U. TORONTO (CAN) — It looks like a smiley face tattoo, but a new easy-to-apply sensor can detect medical problems and help athletes fine-tune training routines.
“We wanted a design that could conceal the electrodes,” says Vinci Hung, a PhD candidate in physical and environmental sciences at the University of Toronto Scarborough, who helped create the new sensor. “We also wanted to showcase the variety of designs that can be accomplished with this fabrication technique.”
The tattoo, which is an ion-selective electrode (ISE), is made using standard screen printing technique and commercially available transfer tattoo paper—the same kind of paper that usually carries tattoos of Spiderman or Disney princesses.
In the case of the sensor, the “eyes” function as the working and reference electrodes, and the “ears” are contacts for a measurement device to connect to.
Hung contributed to the work while in the lab of Joseph Wang, a professor at the University of California, San Diego. The sensor she helped make can detect changes in the skin’s pH levels in response to metabolic stress from exertion.
Similar devices are already used by medical researchers and athletic trainers. They can give clues to underlying metabolic diseases such as Addison’s disease, or simply signal whether an athlete is fatigued or dehydrated during training. The devices are also useful in the cosmetics industry for monitoring skin secretions.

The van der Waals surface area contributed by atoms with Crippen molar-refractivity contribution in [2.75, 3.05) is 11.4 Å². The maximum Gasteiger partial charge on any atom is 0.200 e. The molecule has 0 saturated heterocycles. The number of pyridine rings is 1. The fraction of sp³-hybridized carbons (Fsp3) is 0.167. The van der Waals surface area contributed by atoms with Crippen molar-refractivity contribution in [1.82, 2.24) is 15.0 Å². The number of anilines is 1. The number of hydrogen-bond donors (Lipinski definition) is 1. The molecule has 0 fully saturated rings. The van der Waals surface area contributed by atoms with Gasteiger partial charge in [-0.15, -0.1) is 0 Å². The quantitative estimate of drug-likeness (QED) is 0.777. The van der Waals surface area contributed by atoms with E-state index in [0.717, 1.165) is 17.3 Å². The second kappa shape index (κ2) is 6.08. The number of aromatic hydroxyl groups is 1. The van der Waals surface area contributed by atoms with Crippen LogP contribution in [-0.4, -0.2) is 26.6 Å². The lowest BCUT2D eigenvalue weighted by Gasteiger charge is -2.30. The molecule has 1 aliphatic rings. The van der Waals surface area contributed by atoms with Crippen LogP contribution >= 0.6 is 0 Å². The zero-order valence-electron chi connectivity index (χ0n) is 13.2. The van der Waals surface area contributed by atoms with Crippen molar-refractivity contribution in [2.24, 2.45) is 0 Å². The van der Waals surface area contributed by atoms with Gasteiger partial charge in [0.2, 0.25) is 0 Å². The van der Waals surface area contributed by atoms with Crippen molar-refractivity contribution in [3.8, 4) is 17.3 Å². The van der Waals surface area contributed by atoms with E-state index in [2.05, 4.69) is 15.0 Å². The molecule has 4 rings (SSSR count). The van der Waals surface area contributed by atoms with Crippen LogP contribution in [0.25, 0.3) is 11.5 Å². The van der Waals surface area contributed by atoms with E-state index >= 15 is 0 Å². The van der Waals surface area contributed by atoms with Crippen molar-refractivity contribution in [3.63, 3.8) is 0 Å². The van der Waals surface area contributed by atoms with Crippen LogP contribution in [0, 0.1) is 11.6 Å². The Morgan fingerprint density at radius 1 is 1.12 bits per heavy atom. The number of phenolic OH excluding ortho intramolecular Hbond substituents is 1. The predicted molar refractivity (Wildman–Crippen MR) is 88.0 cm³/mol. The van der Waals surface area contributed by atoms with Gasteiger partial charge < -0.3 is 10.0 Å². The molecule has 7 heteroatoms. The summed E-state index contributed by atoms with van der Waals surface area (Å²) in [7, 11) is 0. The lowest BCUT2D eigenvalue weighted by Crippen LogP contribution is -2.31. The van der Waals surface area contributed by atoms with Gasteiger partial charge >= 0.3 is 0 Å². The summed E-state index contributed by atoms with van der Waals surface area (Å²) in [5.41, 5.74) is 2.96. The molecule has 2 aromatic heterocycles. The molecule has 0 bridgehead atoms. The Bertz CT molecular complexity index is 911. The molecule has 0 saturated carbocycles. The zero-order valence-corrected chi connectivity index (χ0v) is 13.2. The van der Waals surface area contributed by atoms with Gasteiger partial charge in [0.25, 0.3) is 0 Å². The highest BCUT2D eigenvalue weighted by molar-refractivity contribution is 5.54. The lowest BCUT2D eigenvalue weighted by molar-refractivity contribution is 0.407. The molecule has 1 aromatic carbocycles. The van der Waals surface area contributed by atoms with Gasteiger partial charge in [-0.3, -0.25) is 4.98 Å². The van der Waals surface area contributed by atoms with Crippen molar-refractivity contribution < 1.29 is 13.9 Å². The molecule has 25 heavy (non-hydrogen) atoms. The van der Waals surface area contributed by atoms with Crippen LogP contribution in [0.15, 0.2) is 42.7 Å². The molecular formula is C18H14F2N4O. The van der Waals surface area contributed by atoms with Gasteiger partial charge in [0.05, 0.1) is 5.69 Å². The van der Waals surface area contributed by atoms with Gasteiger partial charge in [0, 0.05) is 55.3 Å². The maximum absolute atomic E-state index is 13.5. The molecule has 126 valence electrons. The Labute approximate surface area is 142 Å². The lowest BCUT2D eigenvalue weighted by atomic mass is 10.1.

But existing devices can be bulky or hard to keep adhered to sweating skin. The new tattoo-based sensor stayed in place during tests, and continued to work even when the people wearing them were exercising and sweating extensively.
The tattoos were applied in a similar way to regular transfer tattoos, right down to using a paper towel soaked in warm water to remove the base paper.
To make the sensors, Hung and colleagues used a standard screen printer to lay down consecutive layers of silver, carbon fiber-modified carbon and insulator inks, followed by electropolymerization of aniline to complete the sensing surface.
By using different sensing materials, the tattoos can also be modified to detect other components of sweat, such as sodium, potassium, or magnesium, all of which are of potential interest to researchers in medicine and cosmetology.
An article describing the work has been accepted for publication in the journal Analyst.
Source: University of Toronto